I think a big part of the appeal of NYU Shanghai is the opportunity to spend one, two, or even three semesters at one of the other 14 campuses apart of the Global Network University (GNU). While the Class of 2017 was off having their adventures I was daydreaming about mine: what site I would study at, what countries and cities I would travel to, and how exciting a semester away would be. I’m looking forward to seeing some of my NYU Shanghai peers again and nervous about meeting new people. I’m eager to see what my classes are like and almost can’t wait to start eating my way through a new city.
But as the fall semester creeps closer, I’m realizing there’s something bittersweet about being a junior at NYU Shanghai. Although I’m more than sure the semester ahead will be an exciting one, as I start seeing my friends from the Class of 2017 and my friends from the Class of 2019 meeting in Facebook photos and having a good time in their snapstories I feel a bad case of FOMO taking over. For those of you who don’t know “FOMO” stands for “Fear of Missing Out,” and is an anxiety that an exciting or interesting event may currently be happening elsewhere, often aroused by posts seen on a social media website. I can’t help but be envious of those of you hanging out in front of Dogtown on weekends and awkwardly meeting the new freshman on campus. I think the whole community is pretty aware it kind of sucks to spend a year making friends only to be separated from them indefinitely when you or they go to study away. And watching the friends I’ve made over the last two years enjoy a place I called home only a few months ago honestly makes my heart ache.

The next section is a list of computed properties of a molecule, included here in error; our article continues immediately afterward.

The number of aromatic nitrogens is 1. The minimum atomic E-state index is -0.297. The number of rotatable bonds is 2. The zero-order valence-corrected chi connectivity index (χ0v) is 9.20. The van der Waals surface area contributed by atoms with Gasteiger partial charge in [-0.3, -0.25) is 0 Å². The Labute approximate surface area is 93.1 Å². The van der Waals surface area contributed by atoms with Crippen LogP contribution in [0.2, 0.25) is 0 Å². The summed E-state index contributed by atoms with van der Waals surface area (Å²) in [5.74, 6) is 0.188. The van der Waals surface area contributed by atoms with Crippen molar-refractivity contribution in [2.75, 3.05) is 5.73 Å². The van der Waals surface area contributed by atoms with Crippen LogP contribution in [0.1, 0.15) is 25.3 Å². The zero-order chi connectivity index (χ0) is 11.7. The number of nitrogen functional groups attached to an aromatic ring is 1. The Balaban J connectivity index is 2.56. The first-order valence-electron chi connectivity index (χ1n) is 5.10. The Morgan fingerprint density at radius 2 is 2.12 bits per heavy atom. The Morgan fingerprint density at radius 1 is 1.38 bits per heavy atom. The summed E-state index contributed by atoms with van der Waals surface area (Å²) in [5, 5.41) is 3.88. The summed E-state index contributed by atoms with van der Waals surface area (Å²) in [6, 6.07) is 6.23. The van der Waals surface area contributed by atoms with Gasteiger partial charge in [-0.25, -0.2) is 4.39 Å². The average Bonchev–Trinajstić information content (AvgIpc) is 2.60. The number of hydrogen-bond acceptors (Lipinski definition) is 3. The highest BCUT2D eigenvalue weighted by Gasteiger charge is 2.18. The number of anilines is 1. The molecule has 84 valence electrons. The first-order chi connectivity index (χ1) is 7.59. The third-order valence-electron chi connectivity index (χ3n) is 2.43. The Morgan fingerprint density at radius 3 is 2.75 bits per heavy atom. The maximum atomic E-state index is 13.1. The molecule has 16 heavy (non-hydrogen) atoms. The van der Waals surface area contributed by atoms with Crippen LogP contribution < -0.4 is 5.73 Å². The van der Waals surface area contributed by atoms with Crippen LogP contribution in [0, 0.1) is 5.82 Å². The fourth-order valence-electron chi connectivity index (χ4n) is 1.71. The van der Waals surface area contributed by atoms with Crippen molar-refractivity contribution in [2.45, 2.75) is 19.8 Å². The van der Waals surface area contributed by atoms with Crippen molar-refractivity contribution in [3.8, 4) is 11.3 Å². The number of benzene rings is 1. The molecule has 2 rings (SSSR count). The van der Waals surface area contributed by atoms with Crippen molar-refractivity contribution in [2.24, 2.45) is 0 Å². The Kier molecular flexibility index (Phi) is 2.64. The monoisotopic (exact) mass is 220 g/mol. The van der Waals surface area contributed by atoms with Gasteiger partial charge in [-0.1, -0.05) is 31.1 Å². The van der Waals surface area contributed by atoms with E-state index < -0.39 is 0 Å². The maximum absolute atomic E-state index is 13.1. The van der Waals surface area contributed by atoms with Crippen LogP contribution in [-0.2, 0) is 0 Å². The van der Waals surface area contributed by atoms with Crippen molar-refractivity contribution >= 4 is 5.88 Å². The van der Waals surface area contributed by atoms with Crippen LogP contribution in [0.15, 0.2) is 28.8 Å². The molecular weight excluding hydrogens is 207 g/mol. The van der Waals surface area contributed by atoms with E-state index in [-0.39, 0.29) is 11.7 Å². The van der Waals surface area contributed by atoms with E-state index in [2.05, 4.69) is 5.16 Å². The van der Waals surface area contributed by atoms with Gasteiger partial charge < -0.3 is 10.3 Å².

It is an especially weird feeling considering I was so ready to get out of Shanghai last semester. But as a life long sufferer of FOMO, I know part of the feeling comes from the fact that I’m still at home entertaining myself by watching the social media highlight reels of my peers. Once my semester starts I’ll be having my own fun, too busy with exploring and studying to even worry about what everyone else is up to, at least until its time to Skype each other from different time zones.
This article was written by Maya Williams. Please send an email to firstname.lastname@example.org to get in touch.
Photo Credit: Dylan Crow